A recent Ohio Supreme Court ruling upholding the constitutionality of two tort reform measures enacted by the Ohio General Assembly will promote Ohio’s business climate and economic health.
Arbino v. Johnson & Johnson, a product liability case, directly challenged the constitutionality of key provisions of Senate Bill 80, which took effect in April 2005. The challenged provisions set limits for both non-economic and punitive damages in personal injury lawsuits. In response, the Ohio Supreme Court held that the two key measures of the bill do not violate the constitutional rights of plaintiffs. In a 5-2 decision authored by Chief Justice Thomas J. Moyer, the Court concluded that “this case affirms the General Assembly’s efforts over the last several decades to enact meaningful tort reforms. It also places Ohio firmly with the growing number of states that have found such reforms to be constitutional.”
The Court agreed to consider the constitutionality of the tort reform provisions at the request of U.S. District Judge David A. Katz, who is presiding over the Arbino matter. In that case, Melissa Arbino claimed that Johnson & Johnson’s Ortho Evra birth control patch caused her to develop blood clots and made her vulnerable to high-risk pregnancies. Arbino’s motion for partial summary judgment, which asked the federal court to declare Ohio’s caps on the potential amounts of non-economic and punitive damages unconstitutional, prompted Judge Katz’s decision to seek guidance from the Ohio Supreme Court. In particular, Arbino claimed multiple constitutional violations on the part of Senate Bill 80, including interference with the right to a jury, the right to a remedy, due process, equal protection, and separation of powers.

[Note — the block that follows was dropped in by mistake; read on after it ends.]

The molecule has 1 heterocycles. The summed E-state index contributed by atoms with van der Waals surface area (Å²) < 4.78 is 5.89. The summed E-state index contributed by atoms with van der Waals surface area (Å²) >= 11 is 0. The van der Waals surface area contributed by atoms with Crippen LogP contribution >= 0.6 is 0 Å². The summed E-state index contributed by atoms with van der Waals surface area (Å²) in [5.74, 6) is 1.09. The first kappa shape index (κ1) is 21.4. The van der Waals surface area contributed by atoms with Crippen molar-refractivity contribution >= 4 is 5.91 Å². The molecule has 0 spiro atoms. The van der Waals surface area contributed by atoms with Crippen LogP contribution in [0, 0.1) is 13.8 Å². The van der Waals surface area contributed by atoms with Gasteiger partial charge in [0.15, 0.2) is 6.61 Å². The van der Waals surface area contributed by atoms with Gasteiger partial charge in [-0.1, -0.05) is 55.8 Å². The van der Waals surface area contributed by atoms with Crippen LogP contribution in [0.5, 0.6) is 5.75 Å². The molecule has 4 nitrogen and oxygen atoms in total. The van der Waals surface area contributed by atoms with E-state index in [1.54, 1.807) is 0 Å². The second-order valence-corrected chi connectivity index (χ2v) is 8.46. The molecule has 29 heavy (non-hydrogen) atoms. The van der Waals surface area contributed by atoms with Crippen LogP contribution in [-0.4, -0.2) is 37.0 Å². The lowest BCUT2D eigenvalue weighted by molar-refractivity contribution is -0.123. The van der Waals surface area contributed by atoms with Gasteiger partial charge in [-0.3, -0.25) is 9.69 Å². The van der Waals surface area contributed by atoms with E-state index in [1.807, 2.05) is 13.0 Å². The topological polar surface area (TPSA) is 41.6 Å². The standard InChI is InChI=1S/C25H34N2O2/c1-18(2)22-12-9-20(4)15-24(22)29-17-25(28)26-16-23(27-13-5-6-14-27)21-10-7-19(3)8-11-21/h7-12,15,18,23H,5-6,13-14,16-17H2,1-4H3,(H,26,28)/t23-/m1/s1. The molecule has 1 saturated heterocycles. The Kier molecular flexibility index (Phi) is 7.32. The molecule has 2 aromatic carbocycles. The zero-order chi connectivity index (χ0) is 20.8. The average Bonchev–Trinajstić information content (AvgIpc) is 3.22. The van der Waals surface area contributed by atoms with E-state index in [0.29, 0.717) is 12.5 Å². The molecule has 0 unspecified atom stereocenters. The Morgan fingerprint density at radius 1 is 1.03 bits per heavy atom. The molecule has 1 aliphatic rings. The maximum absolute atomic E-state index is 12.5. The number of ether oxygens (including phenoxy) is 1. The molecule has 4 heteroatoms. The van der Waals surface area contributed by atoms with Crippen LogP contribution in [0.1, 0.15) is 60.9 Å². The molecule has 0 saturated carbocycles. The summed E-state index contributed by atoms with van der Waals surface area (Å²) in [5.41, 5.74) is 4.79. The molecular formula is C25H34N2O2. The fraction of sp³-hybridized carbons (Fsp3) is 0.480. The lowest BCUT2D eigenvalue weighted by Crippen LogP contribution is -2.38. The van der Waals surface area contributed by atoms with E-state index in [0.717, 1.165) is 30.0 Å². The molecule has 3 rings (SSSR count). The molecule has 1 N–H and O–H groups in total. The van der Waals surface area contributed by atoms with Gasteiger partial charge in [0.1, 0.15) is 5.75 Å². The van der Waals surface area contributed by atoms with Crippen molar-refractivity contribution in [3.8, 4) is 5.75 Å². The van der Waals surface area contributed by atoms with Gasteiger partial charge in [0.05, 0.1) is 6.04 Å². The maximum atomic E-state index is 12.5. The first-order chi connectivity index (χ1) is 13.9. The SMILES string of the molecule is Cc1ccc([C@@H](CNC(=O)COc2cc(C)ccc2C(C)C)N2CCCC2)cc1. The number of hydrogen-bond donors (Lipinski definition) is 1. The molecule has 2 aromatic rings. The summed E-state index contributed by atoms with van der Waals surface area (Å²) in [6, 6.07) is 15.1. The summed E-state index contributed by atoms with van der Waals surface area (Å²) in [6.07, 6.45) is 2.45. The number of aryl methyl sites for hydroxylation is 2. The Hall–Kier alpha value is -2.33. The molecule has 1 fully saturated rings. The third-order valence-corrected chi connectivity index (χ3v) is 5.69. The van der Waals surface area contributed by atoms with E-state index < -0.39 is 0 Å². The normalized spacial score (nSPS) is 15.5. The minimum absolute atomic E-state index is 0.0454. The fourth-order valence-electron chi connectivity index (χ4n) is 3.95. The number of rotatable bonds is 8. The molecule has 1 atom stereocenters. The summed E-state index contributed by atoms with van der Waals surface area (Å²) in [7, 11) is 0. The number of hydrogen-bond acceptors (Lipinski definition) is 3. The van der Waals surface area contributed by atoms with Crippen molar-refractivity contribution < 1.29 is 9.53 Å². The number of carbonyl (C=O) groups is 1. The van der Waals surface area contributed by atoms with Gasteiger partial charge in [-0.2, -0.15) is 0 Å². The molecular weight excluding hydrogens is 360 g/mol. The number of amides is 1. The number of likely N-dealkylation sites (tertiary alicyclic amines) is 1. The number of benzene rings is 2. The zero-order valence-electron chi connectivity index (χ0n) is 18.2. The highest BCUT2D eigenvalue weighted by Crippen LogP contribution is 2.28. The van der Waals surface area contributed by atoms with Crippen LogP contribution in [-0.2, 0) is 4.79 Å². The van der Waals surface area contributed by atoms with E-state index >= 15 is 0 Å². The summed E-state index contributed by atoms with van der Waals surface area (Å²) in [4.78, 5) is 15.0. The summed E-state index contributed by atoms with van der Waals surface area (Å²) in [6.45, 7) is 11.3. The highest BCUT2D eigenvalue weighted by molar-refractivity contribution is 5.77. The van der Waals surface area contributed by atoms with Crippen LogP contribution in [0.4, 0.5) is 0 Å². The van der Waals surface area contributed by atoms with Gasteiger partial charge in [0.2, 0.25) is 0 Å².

The upshot of the decision is a reasonable and predictable justice system that nonetheless provides for fair awards for injured parties. The Ohio Supreme Court ruled on two of three challenged provisions:
1. R.C. 2315.18, which limits damages for non-economic injuries, such as pain and suffering, loss of consortium, and mental anguish, to the greater of $250,000 or three times the amount of economic damages awarded to the same plaintiff, up to a maximum of $350,000; and
2. R.C. 2315.21, which prohibits punitive damage awards that exceed two times the amount of the compensatory damages from the same defendant.
In briefing before the Ohio Supreme Court, Porter Wright Morris & Arthur filed an amicus — or “friend of the court” — brief on behalf of the International Association of Defense Counsel (“IADC”) that supported the punitive damages cap in R.C. 2315.21. In so doing, Porter Wright attorneys Joe Ryan and Colleen Marshall argued that punitive damage awards can be erratic and without standards and often result in awards that bear no relation to actual damages and amount to nothing more than windfalls for plaintiffs. The firm further pointed out that damages limits are within the province of the state legislature because excessive and unpredictable punitive damage awards can have crippling economic consequences.
The Court agreed with these arguments and held that placing reasonable limits on punitive damages makes the civil justice system more predictable: “[T]he General Assembly found that the uncertainty and subjectivity associated with the civil justice system was harming the state’s economy. The reforms codified in R.C. 2315.21 were an attempt to limit the subjective process of punitive-damage calculation, something the General Assembly believes was contributing to the uncertainty.” The Court likewise upheld the General Assembly’s caps on non-economic compensatory damages using similar reasoning.
The Court declined to rule on a third challenged provision that allows a defendant to present evidence about a plaintiff’s recovery from collateral sources — essentially notifying jurors of the amount of other benefits available to a plaintiff. Porter Wright attorneys Carolyn Taggart and J.H. Huebert filed an amicus brief on behalf of the Ohio Association of Civil Trial Attorneys urging the Court to uphold that statute. However, the Court ruled that Arbino did not have a legal standing to even challenge the provision.
In upholding the constitutionality of this latest legislative attempt at tort reform, the Court noted that the General Assembly effectively remedied the constitutional flaws that torpedoed three decades of legislative efforts to rein in unpredictable damage awards in personal injury lawsuits. The bottom line of the Arbino decision is that Ohio finally has a more predictable and balanced civil justice system that provides fair awards for injured parties and ensures that the state remains economically competitive.